PODCAST: Bob Dylan: A Headful of Ideas season Three 16)New Morning: A Pastoral Dream (Part One)

PODCAST: Bob Dylan: A Headful of Ideas season Three 16)New Morning: A Pastoral Dream (Part One)

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Bob Dylan’s New Morning (1970) is a sequence of short but highly evocative songs that present his ‘years of rural retreat’ as existing within a bucolic dream landscape. The beauties and mysteries of nature are celebrated alongside idealised images of love and domestic bliss, conceived as being under the guidance of a benevolent ‘fatherly’ deity. The album is Dylan’s most optimistic and ‘warm’ sounding record. In several places it reflects on Dylan’s own childhood in the cold ‘North Country’. Yet there are many hints at the frailty of the personal happiness that is being celebrated. It often seems as if the scenarios we are introduced to could dissolve at any moment. The question that hangs over the album is whether the life he is now leading will really be enough for him in the future. Will he be able to square the delights of domestic bliss with the demands of being a poet who has been inspired by figures like Rimbaud, Whitman, Blake and Ginsberg who were determined to live a ‘poet’s life’ in which the writer opens himself up to all experience, no matter how traumatic?

In later sessions Dylan added Al Kooper (who had famously supplied the crucial organ riff on Like a Rolling Stone) on keyboards and guitar and David Bromberg (who Dylan would later record several sessions with) on guitar and dobro. Dylan plays piano on seven of the tracks and his distinctively ‘choppy’ style is particularly evident throughout. The album also marks his first use of a trio of female backing singers, various permutations of which would be a feature of his live shows from 1978 to 1987. On certain tracks Kooper, who had accumulated much experience as a record producer and arranger since 1966, pushed Dylan to experiment with elaborate string and brass arrangements (as revealed in the outtakes featured on the Bootleg Series release Another Self Portrait, the 1973 ‘blackmail’ release Dylan and the ‘copyright extension’ set 1970). But in the end Dylan settled on a more basic ‘live’ sound for most of the tracks, with producer Bob Johnston adopting his usual ‘hands off’ approach. As a result the music sounds spontaneous and the positivity in the songs is especially life affirming.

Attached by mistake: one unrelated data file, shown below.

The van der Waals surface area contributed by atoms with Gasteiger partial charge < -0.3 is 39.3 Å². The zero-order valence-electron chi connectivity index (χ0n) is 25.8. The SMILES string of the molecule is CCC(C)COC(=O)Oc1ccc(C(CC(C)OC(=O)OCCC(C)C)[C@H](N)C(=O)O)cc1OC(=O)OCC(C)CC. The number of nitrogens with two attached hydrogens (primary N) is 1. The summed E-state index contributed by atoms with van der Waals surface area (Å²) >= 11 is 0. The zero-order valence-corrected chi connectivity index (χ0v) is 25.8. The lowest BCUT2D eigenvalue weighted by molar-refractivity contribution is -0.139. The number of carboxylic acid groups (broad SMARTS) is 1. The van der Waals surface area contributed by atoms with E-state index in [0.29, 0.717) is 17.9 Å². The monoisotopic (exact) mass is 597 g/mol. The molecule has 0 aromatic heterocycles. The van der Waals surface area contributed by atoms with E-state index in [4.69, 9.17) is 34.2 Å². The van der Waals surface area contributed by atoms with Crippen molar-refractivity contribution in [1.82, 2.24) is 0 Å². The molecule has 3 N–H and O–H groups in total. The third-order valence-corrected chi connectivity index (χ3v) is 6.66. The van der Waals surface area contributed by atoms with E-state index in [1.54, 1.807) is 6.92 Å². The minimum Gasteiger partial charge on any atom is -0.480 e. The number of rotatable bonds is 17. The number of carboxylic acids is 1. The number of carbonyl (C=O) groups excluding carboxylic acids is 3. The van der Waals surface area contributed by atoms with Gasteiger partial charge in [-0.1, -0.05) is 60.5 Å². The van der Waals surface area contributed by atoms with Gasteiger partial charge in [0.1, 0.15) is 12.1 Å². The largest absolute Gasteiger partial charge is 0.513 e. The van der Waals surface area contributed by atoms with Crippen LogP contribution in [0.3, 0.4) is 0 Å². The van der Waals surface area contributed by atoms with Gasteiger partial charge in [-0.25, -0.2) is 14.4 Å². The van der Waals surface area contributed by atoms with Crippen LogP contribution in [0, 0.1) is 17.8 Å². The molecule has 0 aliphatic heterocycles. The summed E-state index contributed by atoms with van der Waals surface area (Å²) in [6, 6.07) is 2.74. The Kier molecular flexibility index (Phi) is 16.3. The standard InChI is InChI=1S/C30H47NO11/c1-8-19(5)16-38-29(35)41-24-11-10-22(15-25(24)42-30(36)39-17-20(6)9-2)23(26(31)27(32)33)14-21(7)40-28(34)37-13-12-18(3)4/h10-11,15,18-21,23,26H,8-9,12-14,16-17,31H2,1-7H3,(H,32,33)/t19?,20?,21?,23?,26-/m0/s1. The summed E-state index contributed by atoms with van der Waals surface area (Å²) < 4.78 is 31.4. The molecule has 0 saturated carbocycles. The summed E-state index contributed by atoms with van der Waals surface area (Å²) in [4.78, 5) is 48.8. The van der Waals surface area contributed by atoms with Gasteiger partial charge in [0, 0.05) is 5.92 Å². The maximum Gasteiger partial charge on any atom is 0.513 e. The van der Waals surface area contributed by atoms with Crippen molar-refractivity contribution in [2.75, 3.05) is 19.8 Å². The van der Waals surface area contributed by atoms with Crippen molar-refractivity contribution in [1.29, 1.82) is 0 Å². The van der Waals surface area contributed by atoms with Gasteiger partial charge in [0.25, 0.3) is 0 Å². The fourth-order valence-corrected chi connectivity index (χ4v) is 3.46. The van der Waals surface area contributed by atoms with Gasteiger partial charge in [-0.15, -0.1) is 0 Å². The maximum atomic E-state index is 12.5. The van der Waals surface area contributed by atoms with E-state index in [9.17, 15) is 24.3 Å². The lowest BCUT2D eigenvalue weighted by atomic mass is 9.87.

The songs of New Morning appear to be taking place in an idealised pastoral Arcadia. The pastoral was a prominent feature of classical literature. The ancient Greek poet Hesiod’s Works and Days is set in a pastoral ‘golden age’ when humans lived in perfect harmony with nature, as is Theocritus’ Idylls. The works of Roman poets such as Virgil in his Ecologues, Horace in his Epodes and Ovid in his Metamorphoses all contain strong pastoral elements. The Biblical Garden of Eden is another idealised pastoral location. With the coming of the Renaissance, pastoral poetry became fashionable once again through the works of Petrarch, Sidney and Spenser. In Shakespeare’s As You Like It the protagonists escape to the Forest of Arden to escape such pressures. The Romantic poets, with their focus on the beauties and ‘sacredness’ of nature, adopted a number of pastoral tropes in works such as Wordsworth and Coleridge’s Lyrical Balladsand Blake’s Songs of Innocence.  Many of these poems were, like Dylan’s early songs, written in traditional ballad form. In many pastoral works, the idealised rural locations are presented as an escape from and a contrast to the complications and power struggles of urban life.